Friday, October 25, 2019

God's own marathon

I'd like to post about brexit but there's been absolutely nothing of note going on recently - truly it is a tale told by an idiot, full of sound and fury, signifying nothing.

So instead of that, another race report.

Every year the British Masters Athletics Federation organises a Masters Marathon Championship event, usually as part of one of the autumn city marathons ("Masters" = veterans). This year it was in York, or more precisely the Yorkshire Marathon. England Athletics also organised an England vs Celtic Nations Masters Marathon match at the same event. It's all a bit of meaningless fun really but what with it being reasonably local and with nothing much else on, I decided to give it a go this year. I could have qualified for the England team (through being in the top 4 in my age category in Mancs) but offered my services to Scotland instead. 

Training was a bit desultory, I wasn't going to spend hot summer days trudging around on long runs so just squeezed in an abbreviated plan in the 12 weeks leading up to the event. It was never going to be a PB for me, and a half marathon in September where I barely broke 1:25 (about 3 mins slower than my best) confirmed this. Never mind, I had a smart Scotland (veteran) vest to wear!

Had been hoping to see a bit of York over the race weekend, as we had barely visited before, but the location of our Airbnb to the north, combined with the need to visit the start village on the Saturday afternoon to pick up a race bib, meant we didn't really have time or energy for much else. But we managed to find a decent pizza in the impressive old assembly rooms which was stuffed full with a bunch of mostly skinny oldish people eating unusually large dinners early on a Saturday evening. I don't think the staff knew what was going on. It wasn't quite as good a pizza as in Manchester or Leeds, actually, but seemed adequate for the purposes.

The airbnb was a bit further than I'd have liked to be from the start, but we had plenty of time to wander there in the morning mostly down a quiet cycle route. Loads of people were already stuffed into the starting pens - I've never understood why people want to spend so long standing around like that - and I hopped over the fence with about 10 mins to go and found myself among lots of England veteran vests. In what was an interesting novelty to me, the vets were all wearing race bibs with their age categories on their backs - this is what I'd had to pick up the day before - so we could tell who we were supposed to be competing against. This is a really good idea as usually when an old baldie hoves into view mid-race I have little idea whether they are a direct competitor or not and therefore whether I should try to beat them.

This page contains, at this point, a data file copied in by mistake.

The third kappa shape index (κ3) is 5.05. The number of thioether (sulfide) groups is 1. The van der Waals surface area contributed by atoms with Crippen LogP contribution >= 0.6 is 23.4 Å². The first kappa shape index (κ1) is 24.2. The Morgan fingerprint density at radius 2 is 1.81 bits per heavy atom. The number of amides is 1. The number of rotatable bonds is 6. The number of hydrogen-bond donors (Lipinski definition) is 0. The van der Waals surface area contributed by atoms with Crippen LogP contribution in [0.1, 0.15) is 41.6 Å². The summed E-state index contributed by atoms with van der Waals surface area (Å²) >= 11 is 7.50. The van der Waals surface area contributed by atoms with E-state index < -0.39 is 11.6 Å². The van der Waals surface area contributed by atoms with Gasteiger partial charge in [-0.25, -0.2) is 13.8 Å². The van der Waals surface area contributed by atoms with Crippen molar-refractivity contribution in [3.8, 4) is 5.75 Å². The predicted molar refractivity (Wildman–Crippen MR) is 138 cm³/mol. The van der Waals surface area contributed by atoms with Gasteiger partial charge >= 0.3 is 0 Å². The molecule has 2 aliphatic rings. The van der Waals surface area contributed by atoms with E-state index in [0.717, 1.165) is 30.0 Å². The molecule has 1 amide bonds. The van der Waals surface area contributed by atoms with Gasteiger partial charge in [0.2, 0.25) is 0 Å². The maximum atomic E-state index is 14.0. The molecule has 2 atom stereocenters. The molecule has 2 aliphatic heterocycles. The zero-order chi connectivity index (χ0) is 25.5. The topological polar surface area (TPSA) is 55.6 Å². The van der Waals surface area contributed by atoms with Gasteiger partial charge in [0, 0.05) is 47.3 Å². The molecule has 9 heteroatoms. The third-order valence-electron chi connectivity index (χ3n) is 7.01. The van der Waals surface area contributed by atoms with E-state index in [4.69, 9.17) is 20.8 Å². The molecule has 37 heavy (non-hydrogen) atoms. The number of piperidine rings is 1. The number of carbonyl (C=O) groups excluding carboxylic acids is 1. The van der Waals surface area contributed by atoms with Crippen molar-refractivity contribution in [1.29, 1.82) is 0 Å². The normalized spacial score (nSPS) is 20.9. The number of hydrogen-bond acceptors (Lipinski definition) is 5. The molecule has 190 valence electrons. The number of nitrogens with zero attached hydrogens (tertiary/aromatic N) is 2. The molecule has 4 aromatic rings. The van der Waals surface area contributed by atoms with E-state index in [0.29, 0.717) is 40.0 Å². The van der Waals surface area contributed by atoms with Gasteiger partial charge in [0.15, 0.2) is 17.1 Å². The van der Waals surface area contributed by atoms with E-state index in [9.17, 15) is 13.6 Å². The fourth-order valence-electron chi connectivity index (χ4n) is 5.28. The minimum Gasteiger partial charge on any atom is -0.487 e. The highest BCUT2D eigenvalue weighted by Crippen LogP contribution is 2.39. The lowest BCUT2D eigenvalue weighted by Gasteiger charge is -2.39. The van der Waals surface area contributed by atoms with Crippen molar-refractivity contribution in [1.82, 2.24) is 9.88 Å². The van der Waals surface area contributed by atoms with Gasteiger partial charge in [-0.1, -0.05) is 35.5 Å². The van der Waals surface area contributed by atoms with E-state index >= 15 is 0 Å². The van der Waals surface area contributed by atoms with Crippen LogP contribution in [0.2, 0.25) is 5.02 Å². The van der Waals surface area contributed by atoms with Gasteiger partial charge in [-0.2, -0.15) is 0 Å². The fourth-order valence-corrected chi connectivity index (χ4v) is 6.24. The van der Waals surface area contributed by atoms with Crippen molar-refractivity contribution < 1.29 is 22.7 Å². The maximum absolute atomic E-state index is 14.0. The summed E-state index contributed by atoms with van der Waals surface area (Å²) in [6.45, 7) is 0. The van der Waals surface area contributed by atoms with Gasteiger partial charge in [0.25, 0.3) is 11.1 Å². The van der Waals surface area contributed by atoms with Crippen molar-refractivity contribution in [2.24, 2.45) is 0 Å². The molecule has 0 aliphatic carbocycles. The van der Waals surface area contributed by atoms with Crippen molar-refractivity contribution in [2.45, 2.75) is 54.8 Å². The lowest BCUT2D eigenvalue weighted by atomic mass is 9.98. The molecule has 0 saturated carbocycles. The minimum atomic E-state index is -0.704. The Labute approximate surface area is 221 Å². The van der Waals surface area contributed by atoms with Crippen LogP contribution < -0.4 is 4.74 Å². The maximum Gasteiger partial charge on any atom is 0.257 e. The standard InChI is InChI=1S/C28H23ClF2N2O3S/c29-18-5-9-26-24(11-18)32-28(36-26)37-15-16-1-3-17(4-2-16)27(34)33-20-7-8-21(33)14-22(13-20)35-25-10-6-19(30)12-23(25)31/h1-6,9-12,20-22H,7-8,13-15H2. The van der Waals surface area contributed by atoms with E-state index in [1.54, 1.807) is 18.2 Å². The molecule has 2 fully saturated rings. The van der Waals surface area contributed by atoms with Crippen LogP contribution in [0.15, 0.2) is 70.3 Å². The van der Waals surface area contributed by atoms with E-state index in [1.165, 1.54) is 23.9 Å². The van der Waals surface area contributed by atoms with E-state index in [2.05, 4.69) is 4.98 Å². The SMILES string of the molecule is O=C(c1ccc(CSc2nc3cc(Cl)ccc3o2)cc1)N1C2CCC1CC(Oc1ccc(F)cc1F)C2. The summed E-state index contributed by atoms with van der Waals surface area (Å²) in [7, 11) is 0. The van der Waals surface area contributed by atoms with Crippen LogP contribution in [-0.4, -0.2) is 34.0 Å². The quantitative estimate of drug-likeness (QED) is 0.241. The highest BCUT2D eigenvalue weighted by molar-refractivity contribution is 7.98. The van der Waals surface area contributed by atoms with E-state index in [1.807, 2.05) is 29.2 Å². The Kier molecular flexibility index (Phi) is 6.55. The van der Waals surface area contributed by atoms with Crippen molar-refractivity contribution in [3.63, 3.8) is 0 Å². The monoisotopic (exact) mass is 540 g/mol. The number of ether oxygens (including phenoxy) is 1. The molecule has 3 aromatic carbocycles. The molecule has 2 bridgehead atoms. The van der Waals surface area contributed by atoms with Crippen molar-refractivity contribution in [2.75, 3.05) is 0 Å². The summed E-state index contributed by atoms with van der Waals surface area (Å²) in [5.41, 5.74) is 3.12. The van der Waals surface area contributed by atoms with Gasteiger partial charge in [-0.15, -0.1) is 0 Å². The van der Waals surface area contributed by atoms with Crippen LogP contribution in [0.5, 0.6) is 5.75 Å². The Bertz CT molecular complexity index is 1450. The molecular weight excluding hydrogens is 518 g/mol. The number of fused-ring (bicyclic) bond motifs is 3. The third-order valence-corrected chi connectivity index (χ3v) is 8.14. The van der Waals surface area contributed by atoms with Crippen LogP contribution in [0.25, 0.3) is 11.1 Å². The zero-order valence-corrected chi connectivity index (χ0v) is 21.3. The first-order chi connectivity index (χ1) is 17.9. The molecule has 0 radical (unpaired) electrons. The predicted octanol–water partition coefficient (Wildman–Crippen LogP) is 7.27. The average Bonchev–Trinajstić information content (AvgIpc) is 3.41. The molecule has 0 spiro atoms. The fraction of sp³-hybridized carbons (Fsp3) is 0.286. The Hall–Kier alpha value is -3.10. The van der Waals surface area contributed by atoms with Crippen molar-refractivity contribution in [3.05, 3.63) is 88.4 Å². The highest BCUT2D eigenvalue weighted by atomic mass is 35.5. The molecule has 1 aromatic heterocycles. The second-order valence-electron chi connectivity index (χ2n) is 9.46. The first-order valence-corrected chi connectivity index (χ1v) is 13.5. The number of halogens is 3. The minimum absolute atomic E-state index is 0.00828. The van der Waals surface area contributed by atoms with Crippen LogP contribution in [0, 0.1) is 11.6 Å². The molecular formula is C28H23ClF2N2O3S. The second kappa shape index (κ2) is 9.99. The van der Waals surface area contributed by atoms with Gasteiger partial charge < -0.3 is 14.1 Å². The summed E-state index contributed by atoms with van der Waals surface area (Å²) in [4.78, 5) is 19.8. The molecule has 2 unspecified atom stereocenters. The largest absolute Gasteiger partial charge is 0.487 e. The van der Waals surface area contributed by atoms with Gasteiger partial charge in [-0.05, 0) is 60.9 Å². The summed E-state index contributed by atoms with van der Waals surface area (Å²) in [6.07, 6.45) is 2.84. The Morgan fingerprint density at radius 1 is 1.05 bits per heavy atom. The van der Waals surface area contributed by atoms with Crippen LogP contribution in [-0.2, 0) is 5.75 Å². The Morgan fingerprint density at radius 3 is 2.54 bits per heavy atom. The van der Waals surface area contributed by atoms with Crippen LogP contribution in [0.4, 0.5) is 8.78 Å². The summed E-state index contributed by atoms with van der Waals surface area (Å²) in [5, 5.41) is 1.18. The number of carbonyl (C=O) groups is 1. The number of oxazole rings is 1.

The race was fairly uneventful really - I wasn't that sure of my fitness so didn't risk going too hard. Unfortunately that meant that I got dropped just off the back of what would have been a useful group around the 2nd woman and ran most of the race solo which didn't help in what had become a steady breeze. Temperature was comfortable enough, we only had one very light spot of rain along with a bit of sun that never got too hot. For some reason there were a couple of pipe bands, subsequent web searching suggests they were probably local to York as I can't imagine why any would have come down from Scotland.

Went through halfway in just under 1:25, almost exactly the same as my recent half marathon, but slowed slightly for the second half as my lack of motivation and training started to tell. Nothing drastic though, and I finished in 2:52:52, nominally my worst proper marathon since 2016 (not counting the very mountainous Bentham race) but not really that bad considering. With the wind and lots of gentle undulations it didn't feel like quite as fast a course as Manchester, though runbritainrankings seems to think it was just as quick or even quicker. But that may have been biased by the number of vets peaking specifically for this event. Anyway it was a decent event and well organised apart from the minor annoyance of having to pick up the back bib in person rather than having it posted out as with the standard race number.

On the finishing straight I managed to find my pre-arranged flags and crossed the line waving them to a suitably mixed reception.

According to the results I was the 7th overall M50, but 5th in the BMAF championships (which you had to specifically enter separately) and the 1st member of the Celtic Nations team. Though these results don't seem to have been officially announced yet. I don't get a haggis as a prize or anything like that. Just an unfeasibly large garish pink t-shirt which has been donated to jules for her own sartorial experimentation.